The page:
MILAN, Aug 19 (Reuters) - Asian spot liquefied natural gas (LNG) prices edged lower on a slew of new supply tenders and as Argentina moved to cancel and delay previously agreed purchases, but rallying oil and Nigerian disruptions held deeper losses at bay.
Prices for October delivery traded around $5.50 per million British thermal units, five cents below last week’s levels, with September also more or less level-pegging, trading sources said.
“In light of supply coming on stream I’d be more bearish than bullish but at the same time there are bids there at $5.50,” one trading source said, adding that by early next week prices should come off.
Supply at first glance looks abundant. In Australia alone, Exxon Mobil has put up for sale a September cargo at Gorgon with Conoco Phillips’ Darwin project offering two, plus a single shipment from North West Shelf.
Two September cargoes from Trinidad are up for grabs as are supplies from Indonesia’s Donggi Senoro, as well as Abu Dhabi, and even Algeria’s Sonatrach is scouting out spot buyers, industry sources said.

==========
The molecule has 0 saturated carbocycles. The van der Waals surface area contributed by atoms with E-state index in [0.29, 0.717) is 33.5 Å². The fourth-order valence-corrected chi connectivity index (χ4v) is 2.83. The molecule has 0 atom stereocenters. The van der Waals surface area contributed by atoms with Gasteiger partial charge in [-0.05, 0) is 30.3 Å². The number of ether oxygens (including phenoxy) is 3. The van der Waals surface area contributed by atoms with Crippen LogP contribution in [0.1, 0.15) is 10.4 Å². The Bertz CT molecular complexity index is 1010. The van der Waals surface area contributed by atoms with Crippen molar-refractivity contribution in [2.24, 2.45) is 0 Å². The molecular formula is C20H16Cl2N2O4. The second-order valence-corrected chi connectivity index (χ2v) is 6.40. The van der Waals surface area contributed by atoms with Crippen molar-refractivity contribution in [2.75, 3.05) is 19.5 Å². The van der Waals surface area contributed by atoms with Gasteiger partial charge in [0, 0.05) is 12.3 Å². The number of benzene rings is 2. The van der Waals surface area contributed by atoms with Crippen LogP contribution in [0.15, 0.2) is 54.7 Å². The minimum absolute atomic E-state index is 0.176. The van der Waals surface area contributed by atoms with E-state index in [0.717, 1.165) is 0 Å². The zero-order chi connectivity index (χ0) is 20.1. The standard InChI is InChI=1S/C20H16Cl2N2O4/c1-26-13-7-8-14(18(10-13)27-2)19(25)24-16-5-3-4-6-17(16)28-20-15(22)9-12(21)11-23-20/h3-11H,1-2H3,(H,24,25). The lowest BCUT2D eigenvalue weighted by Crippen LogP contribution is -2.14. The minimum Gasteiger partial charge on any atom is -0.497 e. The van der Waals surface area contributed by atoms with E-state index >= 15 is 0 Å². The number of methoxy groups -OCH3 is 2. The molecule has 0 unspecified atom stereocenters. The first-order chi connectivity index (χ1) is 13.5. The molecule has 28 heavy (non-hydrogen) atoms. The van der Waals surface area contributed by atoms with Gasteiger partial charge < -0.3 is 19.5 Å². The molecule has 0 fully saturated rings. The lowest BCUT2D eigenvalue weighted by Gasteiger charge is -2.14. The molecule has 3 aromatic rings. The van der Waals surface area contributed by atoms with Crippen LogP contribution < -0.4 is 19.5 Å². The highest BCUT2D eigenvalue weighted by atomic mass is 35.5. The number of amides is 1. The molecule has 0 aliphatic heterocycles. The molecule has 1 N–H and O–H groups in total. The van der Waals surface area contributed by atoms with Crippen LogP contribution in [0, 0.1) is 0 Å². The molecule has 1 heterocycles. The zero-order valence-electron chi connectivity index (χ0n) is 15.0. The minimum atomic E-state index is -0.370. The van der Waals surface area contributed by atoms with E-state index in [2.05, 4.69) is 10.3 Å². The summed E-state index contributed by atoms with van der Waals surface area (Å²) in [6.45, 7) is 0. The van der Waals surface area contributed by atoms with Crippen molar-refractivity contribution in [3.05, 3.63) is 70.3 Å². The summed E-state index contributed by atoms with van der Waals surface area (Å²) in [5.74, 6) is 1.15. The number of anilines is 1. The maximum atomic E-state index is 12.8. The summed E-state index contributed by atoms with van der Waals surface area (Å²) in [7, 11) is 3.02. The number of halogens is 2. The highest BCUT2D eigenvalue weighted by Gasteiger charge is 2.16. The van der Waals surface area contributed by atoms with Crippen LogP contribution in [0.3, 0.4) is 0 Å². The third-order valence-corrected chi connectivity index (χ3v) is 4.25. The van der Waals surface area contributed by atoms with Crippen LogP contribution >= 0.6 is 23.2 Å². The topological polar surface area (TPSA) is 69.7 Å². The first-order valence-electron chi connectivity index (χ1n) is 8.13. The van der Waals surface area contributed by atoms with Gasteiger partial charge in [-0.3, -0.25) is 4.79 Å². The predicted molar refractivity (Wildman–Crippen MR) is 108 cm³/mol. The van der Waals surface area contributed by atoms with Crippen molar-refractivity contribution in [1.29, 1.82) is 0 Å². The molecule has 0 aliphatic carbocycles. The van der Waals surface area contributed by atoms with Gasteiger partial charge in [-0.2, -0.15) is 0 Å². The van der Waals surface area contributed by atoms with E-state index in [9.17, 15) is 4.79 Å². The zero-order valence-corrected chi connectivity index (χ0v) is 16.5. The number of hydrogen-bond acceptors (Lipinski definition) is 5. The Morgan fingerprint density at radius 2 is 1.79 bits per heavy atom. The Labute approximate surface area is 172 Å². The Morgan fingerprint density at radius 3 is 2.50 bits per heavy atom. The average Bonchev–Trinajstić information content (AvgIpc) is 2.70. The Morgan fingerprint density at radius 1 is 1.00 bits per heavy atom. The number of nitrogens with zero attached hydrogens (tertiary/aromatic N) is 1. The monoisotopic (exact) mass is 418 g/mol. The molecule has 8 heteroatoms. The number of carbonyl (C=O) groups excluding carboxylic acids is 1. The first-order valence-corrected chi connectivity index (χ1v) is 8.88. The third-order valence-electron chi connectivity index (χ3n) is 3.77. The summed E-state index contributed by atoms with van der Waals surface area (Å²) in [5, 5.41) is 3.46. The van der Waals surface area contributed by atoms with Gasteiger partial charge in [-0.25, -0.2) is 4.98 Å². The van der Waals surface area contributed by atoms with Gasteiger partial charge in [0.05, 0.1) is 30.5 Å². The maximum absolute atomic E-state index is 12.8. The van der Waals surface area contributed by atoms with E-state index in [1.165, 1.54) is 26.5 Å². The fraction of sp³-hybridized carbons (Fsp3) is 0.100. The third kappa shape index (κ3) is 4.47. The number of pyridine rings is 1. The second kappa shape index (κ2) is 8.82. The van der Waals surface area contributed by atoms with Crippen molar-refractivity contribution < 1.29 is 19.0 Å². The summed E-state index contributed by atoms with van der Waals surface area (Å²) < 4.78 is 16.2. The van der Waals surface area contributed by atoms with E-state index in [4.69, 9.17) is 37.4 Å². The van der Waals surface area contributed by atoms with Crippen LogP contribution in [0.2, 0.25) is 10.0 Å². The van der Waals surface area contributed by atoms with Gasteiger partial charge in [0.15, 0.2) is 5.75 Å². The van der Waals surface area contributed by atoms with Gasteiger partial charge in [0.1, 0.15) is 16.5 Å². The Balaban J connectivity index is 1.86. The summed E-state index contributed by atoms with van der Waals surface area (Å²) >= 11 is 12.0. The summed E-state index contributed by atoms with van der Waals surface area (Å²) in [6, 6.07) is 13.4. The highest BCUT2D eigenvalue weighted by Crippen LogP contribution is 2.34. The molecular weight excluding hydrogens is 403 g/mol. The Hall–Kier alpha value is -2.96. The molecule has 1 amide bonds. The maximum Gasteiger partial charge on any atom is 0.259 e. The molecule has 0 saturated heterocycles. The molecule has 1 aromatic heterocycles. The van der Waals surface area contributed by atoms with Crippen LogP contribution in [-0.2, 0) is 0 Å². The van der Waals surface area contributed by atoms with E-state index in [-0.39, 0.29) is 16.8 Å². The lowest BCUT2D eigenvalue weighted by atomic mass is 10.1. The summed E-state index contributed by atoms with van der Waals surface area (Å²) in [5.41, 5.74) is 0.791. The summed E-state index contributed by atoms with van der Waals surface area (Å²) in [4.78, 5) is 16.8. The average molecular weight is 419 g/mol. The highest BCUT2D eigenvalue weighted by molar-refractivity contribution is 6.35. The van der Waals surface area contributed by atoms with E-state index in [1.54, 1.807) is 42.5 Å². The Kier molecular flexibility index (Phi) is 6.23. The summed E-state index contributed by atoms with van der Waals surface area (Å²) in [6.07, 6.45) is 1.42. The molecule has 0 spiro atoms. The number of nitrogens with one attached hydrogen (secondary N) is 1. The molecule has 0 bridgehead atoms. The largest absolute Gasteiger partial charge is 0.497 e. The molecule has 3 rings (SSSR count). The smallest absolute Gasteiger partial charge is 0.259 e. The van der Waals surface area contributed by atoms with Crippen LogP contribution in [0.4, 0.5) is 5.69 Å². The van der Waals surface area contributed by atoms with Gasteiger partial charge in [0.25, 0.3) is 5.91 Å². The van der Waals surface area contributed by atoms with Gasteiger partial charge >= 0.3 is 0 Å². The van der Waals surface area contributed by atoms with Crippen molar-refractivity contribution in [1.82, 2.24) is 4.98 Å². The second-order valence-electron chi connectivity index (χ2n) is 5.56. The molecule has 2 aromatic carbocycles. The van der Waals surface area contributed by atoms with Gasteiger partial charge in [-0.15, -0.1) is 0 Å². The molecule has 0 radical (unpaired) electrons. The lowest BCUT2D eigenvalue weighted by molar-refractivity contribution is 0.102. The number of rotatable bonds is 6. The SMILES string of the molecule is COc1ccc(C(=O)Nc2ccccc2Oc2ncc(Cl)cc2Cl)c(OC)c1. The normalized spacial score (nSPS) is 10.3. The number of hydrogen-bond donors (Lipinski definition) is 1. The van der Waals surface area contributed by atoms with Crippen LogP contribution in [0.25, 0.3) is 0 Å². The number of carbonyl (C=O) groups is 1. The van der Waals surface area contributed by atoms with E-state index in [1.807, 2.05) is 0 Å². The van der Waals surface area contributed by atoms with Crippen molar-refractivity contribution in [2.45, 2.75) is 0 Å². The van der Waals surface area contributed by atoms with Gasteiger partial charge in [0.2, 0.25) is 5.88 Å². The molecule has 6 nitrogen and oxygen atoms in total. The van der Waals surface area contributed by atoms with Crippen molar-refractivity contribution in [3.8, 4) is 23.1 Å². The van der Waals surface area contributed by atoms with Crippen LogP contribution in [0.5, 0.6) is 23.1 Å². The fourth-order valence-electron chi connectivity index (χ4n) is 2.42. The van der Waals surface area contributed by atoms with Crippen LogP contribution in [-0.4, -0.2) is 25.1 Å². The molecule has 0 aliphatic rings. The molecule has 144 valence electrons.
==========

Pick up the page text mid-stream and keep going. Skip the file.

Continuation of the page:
In Argentina where state-run energy buyer Enarsa is grappling with oversupply following a spate of recent tender purchases, traders reported cargo cancellations as well as delivery postponements.
“For players that are supplying Bahia Blanca (terminal) those sellers are having the most intensive discussions about diverting or cancelling cargoes, and at Escobar less so because it is more difficult to divert,” the first trading source said.
Enarsa has already cancelled two LNG shipments, as well as having postponed imports on other supply, as talks continue on further supply, he said.
Unusually, prices have hardly reacted. Instead, traders point to counter-balancing factors including a 10 percent jump in Brent crude oil prices since last week, plus demand from Gail India and Japan’s Kansai Electric.
Force majeure on gas supplies to Nigeria LNG has hit one oil major particularly hard, sources say, prompting replacement buying, which in a logistically-determined market like LNG can leave only a few tenable alternatives available.
Differences between lean and rich cargoes, as well as loading dates that must fit into delivery schedules, mean the oil major may only be able to replace lost Nigerian supply from a limited number of sources.
Reporting by Oleg Vukmanovic; Editing by Susan Thomas